Renting a scooter or a motorcycle can be a partial solution. This transport is one of the most common on the island, used by both locals and tourists, and makes travel much faster, being easier to avoid the traffic jams in the streets of Bali. The cost for renting a scooter is around 500k Rupiah a day, a fairly cheap price. It is important to add that riding a scooter in Bali can be dangerous – especially among inexperienced riders – due to heavy traffic and the absence of precise rules on the road, therefore we recommend that you do some practice the first few days to get used to the driving style the island.
Located a few degrees south of the equator, Bali is characterized by a tropical climate with a rainy season that runs from November to March and a dry season that runs from April to October. The rains (not so uncommon in dry season as well) occur in the form of thunderstorms and heavy showers of short duration and are concentrated during the night and morning. Both seasons are definitely pleasant, with the rainy season offering beautiful colors and lush flora while the dry season is best suited to those who wish to spend most of the time on the sunny beaches. The temperatures of the island are high and uniform throughout the year, slightly higher during the rainy season, an average of 23 °C for the minimum and 30 °C for the maximum.
The local currency is the Indonesian Rupiah, the US dollar have been accepted by most for long, but from July 2015 local companies are no longer allowed to cash in currencies other than the Rupiah. We recommend to change your cash in banks and authorized exchange offices, trying to avoid the small exchange offices that crowd the streets of Kuta.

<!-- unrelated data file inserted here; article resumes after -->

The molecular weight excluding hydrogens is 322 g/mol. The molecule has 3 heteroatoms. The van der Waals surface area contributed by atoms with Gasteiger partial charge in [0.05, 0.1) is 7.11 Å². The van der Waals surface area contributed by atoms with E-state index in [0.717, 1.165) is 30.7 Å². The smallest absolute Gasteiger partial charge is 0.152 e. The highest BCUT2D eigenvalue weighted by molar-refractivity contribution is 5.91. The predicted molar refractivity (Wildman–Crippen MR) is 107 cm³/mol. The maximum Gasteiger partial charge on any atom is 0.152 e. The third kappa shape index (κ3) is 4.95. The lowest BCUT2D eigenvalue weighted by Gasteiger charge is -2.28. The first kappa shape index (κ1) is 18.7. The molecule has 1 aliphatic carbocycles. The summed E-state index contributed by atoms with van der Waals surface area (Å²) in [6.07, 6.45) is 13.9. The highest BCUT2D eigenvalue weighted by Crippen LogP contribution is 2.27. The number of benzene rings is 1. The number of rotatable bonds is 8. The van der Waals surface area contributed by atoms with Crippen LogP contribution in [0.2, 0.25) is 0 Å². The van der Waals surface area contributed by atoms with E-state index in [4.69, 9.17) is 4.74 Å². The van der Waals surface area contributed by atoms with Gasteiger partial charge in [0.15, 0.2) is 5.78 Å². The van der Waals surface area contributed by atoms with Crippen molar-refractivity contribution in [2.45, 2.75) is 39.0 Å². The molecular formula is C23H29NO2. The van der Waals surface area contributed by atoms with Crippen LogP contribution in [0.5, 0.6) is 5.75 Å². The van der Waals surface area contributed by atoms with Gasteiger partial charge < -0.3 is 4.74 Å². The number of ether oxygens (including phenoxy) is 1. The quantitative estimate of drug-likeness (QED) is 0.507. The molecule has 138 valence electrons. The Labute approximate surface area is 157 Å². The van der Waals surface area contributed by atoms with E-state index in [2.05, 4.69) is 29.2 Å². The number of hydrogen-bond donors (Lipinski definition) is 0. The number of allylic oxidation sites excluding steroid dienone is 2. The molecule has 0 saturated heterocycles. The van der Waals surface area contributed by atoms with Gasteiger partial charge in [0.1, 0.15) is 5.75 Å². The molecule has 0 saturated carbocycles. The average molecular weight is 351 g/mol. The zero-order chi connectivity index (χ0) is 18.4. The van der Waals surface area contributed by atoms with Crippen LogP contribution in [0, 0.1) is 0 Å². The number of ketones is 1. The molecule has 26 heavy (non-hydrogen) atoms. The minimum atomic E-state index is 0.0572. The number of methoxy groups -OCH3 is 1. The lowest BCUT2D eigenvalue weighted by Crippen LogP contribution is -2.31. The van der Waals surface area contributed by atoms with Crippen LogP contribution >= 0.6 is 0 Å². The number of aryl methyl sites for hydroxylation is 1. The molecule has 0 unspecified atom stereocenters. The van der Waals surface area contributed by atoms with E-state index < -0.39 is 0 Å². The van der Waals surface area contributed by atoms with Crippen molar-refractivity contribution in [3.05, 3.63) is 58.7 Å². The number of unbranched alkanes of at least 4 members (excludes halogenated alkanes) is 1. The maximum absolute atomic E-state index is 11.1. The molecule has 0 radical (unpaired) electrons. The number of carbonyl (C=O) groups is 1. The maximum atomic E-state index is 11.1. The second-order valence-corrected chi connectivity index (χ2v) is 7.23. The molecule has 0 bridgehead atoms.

The credit cards or debit cards are accepted in almost all shops and restaurants, but probably not in small warung or local shops. Visa and Mastercard are the most common, while American Express and JCB are less and less accepted.
ATMs are numerous, especially in shopping centers and in touristic areas, most of them connected to the international circuits. You can withdraw from 1.5 million to 3 million Rupiah, usually in 50,000 or 100,000 notes.
Visa on Arrival not required
Austria, Bahrain, Belgium, Brunei, Cambodia, Canada, Czech republic, Chile, China, Denmark, Ecuador, Finland, France, Germany, Hong Kong SAR, Hungary, Italy, Japan, Kuwait, Laos, Macao SAR, Malaysia, Mexico, Morocco, Myanmar, Netherlands, New Zealand, Norway, Oman, Peru, Philippines, Poland, Qatar, Russia, Singapore, South Africa, South Korea, Spain, Sweden, Switzerland, UAE, United Kingdom, USA, Vietnam, Thailand
Visa on Arrival required
Algeria, Argentina, Australia, Brazil, Bulgaria, Cyprus, Egypt, Estonia, Fiji, Greece, Iceland, India, Ireland, Latvia, Libya, Liechtenstein, Lithuania, Luxemburg, Maldives, Malta, Monaco, Panama, Portugal, Romania, Saudi Arabia, Slovakia, Slovenia, Suriname, Taiwan, Timor Leste, Tunisia, Turkey